Wednesday, July 1, 2015

We Must Imagine That Sisyphus Is Lex Luthor

What If? Classic Volume 7:  written by Peter Gillis, Alan Zelenetz, and Mark Gruenwald; illustrated by Butch Guice, Marc Silvestri, Ron Frenz, Sal Buscema, Ron Wilson, Kelley Jones, Dave Simons, Joe Sinnott, Sam Grainger, Mel Candido, Ian Akin, Brian Garvey, Sam de la Rosa, Mark Gruenwald, Jack Abel, and Bill Sienkiewicz (1983-84; Collected 2014): This collection of the final issues of Marvel's first run of What if? is a blast. Peter Gillis writes all but two of the stories included herein, and while he may have been a young writer at the time, he was already a very good one.

What if? spun stories off from (mostly) major events in the Marvel Universe while also serving as a showcase in many issues for up-and-coming artists. Early work from artists Butch Guice, Kelley Jones, Marc Silvestri, and Ron Frenz appears here, and it's generally quite good. Indeed, Guice's work really shines in a sometimes over-rendered way on the first (and best) story in the volume, "What if Doctor Strange never became Master of the Mystic Arts?", written by Gillis. This isn't just a great What if?, it's a great Doctor Strange story.

The other two stand-outs, also written by Gillis, involve Captain America not being thawed out until the (then) present day of the Marvel Universe, and the terrible effects of Sue 'Invisible Woman' Richards dying in childbirth. Both stories are quite grim without slipping into the occasional death-for-death's-sake nihilism that was always the Achilles Heel of the What if? series, as both end on a note of hope and redemption. Unfortunately, an overly complicated set-up for a story about the Hulk "going berserk" leads into just such a work of grim pointlessness, but it's the only real failure in this volume. Recommended.


JLA Deluxe Volume 4 : written by Grant Morrison; illustrated by Howard Porter, John Dell, Mark Pajarillo, Drew Garaci, Frank Quitely, Ed McGuinness, and Dexter Vines 4 (1999-2000, 2004-2005; collected 2010): Grant Morrison's late 1990's run on JLA (Justice League of America) ends in this over-sized volume which also includes Morrison and artist Frank Quitely's terrific JLA: Earth-2 graphic novel from the same time period and a JLA three-parter from 2005 that ties up a couple of loose ends from Morrison's JLA run while also serving as a prologue to his excellent and somewhat wiggy Seven Soldiers of Victory miniseries.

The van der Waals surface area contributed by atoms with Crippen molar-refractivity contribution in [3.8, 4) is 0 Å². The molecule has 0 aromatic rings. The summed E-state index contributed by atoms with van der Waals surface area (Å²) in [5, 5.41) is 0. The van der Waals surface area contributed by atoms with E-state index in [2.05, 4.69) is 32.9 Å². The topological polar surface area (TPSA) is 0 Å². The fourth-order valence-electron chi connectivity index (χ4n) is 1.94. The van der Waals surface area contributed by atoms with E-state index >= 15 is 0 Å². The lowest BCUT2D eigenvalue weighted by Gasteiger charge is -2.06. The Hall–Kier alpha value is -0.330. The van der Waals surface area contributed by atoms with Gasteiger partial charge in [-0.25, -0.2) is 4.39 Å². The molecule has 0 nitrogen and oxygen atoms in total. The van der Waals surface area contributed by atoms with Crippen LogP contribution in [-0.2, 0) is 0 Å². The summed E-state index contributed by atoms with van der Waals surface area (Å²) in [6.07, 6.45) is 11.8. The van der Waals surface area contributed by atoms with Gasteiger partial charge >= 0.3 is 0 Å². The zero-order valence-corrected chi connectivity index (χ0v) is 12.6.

The JLA's final arc is World War Three, the culmination of a plot set in motion in the non-Morrison-penned JLA: Midsummer's Nightmare story that immediately preceded Morrison's relaunch of JLA in the mid-1990's. An ancient super-weapon capable of destroying the galaxy is on its way to Earth, and the super-heroes of Earth are the only people who can stop it. However, the weapon -- Mageddon, a "weapon created to kill gods!" -- sows chaos and war in advance of its arrival. It's also controlling a number of people on Earth who've been charged with destroying the JLA before Mageddon even arrives.

So we fight, on land, in the sea, in the air, and in space. Morrison's greatest contribution to the relaunched JLA was a commitment to epic menaces that only a group composed of Earth's greatest heroes (Superman, Wonder Woman, Martian Manhunter, Flash, Green Lantern, Aquaman, and Batman at the team's core and dozens of other heroes at various times during Morrison's run, from Catwoman to Plastic Man) could possibly defeat.

This time, even all the heroes of Earth may not be enough. But before it's all over Morrison and the pleasingly craggy regular JLA penciller Howard Porter will give readers an epic inversion of the usual 'small elite group of heroes saves poor old defenseless humanity' scene that almost always plays out at the end of any superhero story on the page or in the movies. 

Of the other two stories included here, JLA: Earth-2 is a delight. Frank Quitely's weirdly pleasing gallery of gods and grotesques is always fun to look at. Morrison riffs with obvious Silver Agey glee on long-time JLA foes The Crime Syndicate of Amerika, fun-house-mirror versions of the JLA from an alternate, anti-matter universe where Good is Evil and Evil is Good. It's far and away the most satisfying story about the Syndicate since writer Gardner Fox and artist Mike Sekowsky introduced them in Justice League of America back in the mid-1960's. It even spares a melancholy moment for an anti-matter Lex Luthor who is that alternate Earth's only hero as Wonder Woman contemplates his Sisyphean, never-ending failure against the forces of Evil.

Morrison's three-part story from 2005 with artist Ed McGuinness isn't the same sort of success: there's an unpleasantness about the Geoff-Johns-reimagined Gorilla Grodd, now a super-gorilla who actually eats brains rather than telepathically draining them, that pollutes every Grodd appearance since he became a carnivore. Oh Grodd, what have they done to you? Overall, though, highly recommended.

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